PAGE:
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Concise history of HHLA Container Terminal Burchardkai

Burchardkai is named after Johann Heinrich Burchard (born 26 July 1852 in Bremen; died 6 September 1912 in Hamburg). The lawyer was elected to the Senate of the Free and Hanseatic City of Hamburg in 1885 and was Mayor of Hamburg for several periods of office between 1903 and 1912.

1966:
 Under the initiative of Economic Senator Helmuth Kern, the Senate of Hamburg decides to develop Burchardkai into a container terminal. Handling of combined container and bulk cargo begins.

1967: The first container gantry crane is erected and the first containers are handled, most of them still arriving as deck cargo on board bulk cargo ships. Two ships per week are handled initially, with a capacity of between 780 and 1,000 standard containers (TEU).

1968: The first fully containerised ship, the American Lancer of the United States Lines shipping company, is handled in Hamburg. By autumn, four to five fully containerised ships dock at Burchardkai every week. The Dolphin container train becomes the first direct train to arrive at a container terminal.

Starting in 1970: Construction of the first packing facilities, where containers are packed and unloaded. 

1971: The first specialised straddle carrier for transporting and stacking containers goes into service. It was developed in partnership with Peiner AG. The “Peiners” are called straddle carriers today.

1972: The first fully containerised ships operating a weekly service to and from Asia are handled. Six container gantry cranes at six berths are available for this.

1975: The CLOU interactive dialogue system, which enables better management of the containers, is introduced at Burchardkai. Electronic data-processing gradually takes control of processes and, at a later stage, of large-scale equipment, too.

 

1984: The straddle carrier fleet is integrated into Burchardkai’s IT system via mobile data communication (narrowband system). Each driver cabin gets a box with a keyboard and monitor.

1995–1996: World premiere in container positioning: a satellite GPS is introduced and supplemented with the LADAR tracking system. HHLA further improves the precision of the Differential Global Positioning System (DGPS) by enhancing individual components. The system makes it possible to determine precisely where the containers are stored. An automated data system assigns driving jobs for the steel boxes to the straddle carrier drivers. 

1999: The completed dredging of the river Elbe allows larger container ships, which had a maximum capacity of 8,000 TEU at the time, to enter the Port of Hamburg without any problems. This marks the beginning of a lengthy boom period with double-digit growth rates in container traffic.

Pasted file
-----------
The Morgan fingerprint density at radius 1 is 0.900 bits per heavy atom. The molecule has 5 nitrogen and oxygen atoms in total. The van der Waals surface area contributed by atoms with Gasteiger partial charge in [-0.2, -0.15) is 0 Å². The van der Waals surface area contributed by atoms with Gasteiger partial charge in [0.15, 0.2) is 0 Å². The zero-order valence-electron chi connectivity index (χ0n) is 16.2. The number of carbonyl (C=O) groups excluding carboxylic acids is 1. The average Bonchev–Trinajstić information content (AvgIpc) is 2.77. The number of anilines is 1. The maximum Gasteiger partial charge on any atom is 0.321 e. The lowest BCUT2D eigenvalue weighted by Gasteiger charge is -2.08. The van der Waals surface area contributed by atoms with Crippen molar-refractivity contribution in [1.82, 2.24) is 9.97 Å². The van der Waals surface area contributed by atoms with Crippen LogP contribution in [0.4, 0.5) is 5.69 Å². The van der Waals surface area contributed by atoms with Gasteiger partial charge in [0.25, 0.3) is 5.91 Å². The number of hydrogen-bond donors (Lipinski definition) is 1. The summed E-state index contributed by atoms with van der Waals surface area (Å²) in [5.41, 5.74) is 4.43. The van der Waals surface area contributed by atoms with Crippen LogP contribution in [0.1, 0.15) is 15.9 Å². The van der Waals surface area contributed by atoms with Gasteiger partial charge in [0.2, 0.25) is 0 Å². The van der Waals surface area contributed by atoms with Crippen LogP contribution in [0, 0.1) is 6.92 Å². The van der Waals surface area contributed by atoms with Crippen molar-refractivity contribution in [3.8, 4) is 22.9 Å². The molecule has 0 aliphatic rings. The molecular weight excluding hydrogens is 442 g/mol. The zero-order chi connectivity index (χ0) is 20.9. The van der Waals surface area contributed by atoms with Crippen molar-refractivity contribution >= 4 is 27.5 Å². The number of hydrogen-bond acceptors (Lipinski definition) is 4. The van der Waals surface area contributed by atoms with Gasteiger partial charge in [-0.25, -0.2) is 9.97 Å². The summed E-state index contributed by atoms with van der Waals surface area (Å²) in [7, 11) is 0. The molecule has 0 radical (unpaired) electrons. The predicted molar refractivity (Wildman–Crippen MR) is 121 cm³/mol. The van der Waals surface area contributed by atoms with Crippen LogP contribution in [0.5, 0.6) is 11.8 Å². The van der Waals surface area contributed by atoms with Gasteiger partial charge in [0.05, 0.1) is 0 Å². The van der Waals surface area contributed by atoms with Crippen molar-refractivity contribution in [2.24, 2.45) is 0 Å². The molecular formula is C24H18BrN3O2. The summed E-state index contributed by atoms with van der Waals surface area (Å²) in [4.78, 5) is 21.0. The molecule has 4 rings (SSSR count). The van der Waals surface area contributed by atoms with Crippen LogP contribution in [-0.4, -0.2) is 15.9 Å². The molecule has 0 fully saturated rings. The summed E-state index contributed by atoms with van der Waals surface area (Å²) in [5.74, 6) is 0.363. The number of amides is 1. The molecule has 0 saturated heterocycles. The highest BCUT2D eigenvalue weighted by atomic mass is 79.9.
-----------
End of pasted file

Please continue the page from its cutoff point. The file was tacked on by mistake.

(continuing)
2000: A road tunnel under the tracks of the port railway in Waltershof is inaugurated. Queues of trucks at closed level crossing gates become a thing of the past.

 

2004: HHLA decides to expand the CTB to a capacity of 5.2 million TEU. 

2004: Diesel-electric-powered straddle carriers go into service, reducing fuel consumption by 20 to 30 percent.

2006: The new rail terminal commences operations. It allows block trains of up to 740 metres to be handled. This marks the first milestone in the long-term expansion programme, the key challenge of which is to complete an expansion project while regular operations continue.

2007: Introduction of an OCR system for incoming trucks. OCR (optical character recognition) allows container numbers and truck number plates to be read in automatically using images.

2009: Berths 3 and 4 for large ships commence operations. They get state-of-the-art tandem container gantry cranes which can handle two 40-foot or four 20-foot containers simultaneously. These container gantry cranes are the biggest and most efficient of their kind in Europe at the time. 

2010: The first automatic storage block at the CTB goes into service. This increases the carrying capacity of standard containers and, as a result, of dangerous goods and reefer containers. 

2011: HHLA launches the “Fuhre 2.0” project to improve the port’s truck (Fuhre) handling system by enhancing the networking of IT data and using it more efficiently. First stage: Truck drivers use new self-service terminals. 

2013: On 1 January 2013, Hamburg loses its status under customs law as a free port. The CTB gets its own customs station at the terminal.

 

2013–2016: More and more automatic storage blocks commence operations. The new berths 5 and 6 are completed and equipped with tandem container gantry cranes. The quayside is therefore able to handle container ships with a carrying capacity of 20,000 TEU and more.  

2014: A new storage facility for tank containers with dangerous materials goes into service.

 

2017: New automatic storage blocks and tandem container gantry crances commence operations.

The slot-booking process for truck drivers is designed to avoid bottlenecks at the Port of Hamburg and to relieve traffic.